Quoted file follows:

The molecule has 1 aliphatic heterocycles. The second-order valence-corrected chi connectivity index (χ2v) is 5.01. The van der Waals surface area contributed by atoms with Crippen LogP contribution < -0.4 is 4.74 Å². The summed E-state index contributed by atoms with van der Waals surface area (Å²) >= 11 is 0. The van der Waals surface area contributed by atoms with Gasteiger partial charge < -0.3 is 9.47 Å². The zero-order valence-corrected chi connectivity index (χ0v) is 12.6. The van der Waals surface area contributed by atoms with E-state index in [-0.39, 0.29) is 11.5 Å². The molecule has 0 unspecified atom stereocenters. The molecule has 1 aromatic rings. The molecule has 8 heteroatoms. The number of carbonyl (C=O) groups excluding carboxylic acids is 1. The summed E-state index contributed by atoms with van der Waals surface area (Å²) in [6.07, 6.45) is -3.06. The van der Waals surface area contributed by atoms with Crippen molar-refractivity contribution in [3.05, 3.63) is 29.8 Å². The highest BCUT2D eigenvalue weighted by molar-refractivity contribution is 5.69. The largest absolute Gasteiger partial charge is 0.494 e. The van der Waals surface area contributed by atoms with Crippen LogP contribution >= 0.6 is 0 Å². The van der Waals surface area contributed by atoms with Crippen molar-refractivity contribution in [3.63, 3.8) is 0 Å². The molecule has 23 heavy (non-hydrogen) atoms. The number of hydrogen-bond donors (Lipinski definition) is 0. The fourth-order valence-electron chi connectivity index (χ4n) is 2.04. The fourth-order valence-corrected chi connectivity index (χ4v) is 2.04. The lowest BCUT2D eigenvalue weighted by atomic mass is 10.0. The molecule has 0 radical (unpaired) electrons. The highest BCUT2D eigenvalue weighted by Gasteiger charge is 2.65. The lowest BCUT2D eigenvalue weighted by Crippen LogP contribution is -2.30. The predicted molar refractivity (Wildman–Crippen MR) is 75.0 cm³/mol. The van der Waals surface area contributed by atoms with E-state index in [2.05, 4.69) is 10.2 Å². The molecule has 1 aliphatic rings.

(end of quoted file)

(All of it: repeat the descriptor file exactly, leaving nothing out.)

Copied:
The molecule has 1 aliphatic heterocycles. The second-order valence-corrected chi connectivity index (χ2v) is 5.01. The van der Waals surface area contributed by atoms with Crippen LogP contribution < -0.4 is 4.74 Å². The summed E-state index contributed by atoms with van der Waals surface area (Å²) >= 11 is 0. The van der Waals surface area contributed by atoms with Gasteiger partial charge < -0.3 is 9.47 Å². The zero-order valence-corrected chi connectivity index (χ0v) is 12.6. The van der Waals surface area contributed by atoms with E-state index in [-0.39, 0.29) is 11.5 Å². The molecule has 0 unspecified atom stereocenters. The molecule has 1 aromatic rings. The molecule has 8 heteroatoms. The number of carbonyl (C=O) groups excluding carboxylic acids is 1. The summed E-state index contributed by atoms with van der Waals surface area (Å²) in [6.07, 6.45) is -3.06. The van der Waals surface area contributed by atoms with Crippen molar-refractivity contribution in [3.05, 3.63) is 29.8 Å². The highest BCUT2D eigenvalue weighted by molar-refractivity contribution is 5.69. The largest absolute Gasteiger partial charge is 0.494 e. The van der Waals surface area contributed by atoms with Crippen LogP contribution >= 0.6 is 0 Å². The van der Waals surface area contributed by atoms with Crippen molar-refractivity contribution in [3.63, 3.8) is 0 Å². The molecule has 23 heavy (non-hydrogen) atoms. The number of hydrogen-bond donors (Lipinski definition) is 0. The fourth-order valence-electron chi connectivity index (χ4n) is 2.04. The fourth-order valence-corrected chi connectivity index (χ4v) is 2.04. The lowest BCUT2D eigenvalue weighted by atomic mass is 10.0. The molecule has 0 radical (unpaired) electrons. The highest BCUT2D eigenvalue weighted by Gasteiger charge is 2.65. The lowest BCUT2D eigenvalue weighted by Crippen LogP contribution is -2.30. The predicted molar refractivity (Wildman–Crippen MR) is 75.0 cm³/mol. The van der Waals surface area contributed by atoms with E-state index in [2.05, 4.69) is 10.2 Å². The molecule has 1 aliphatic rings.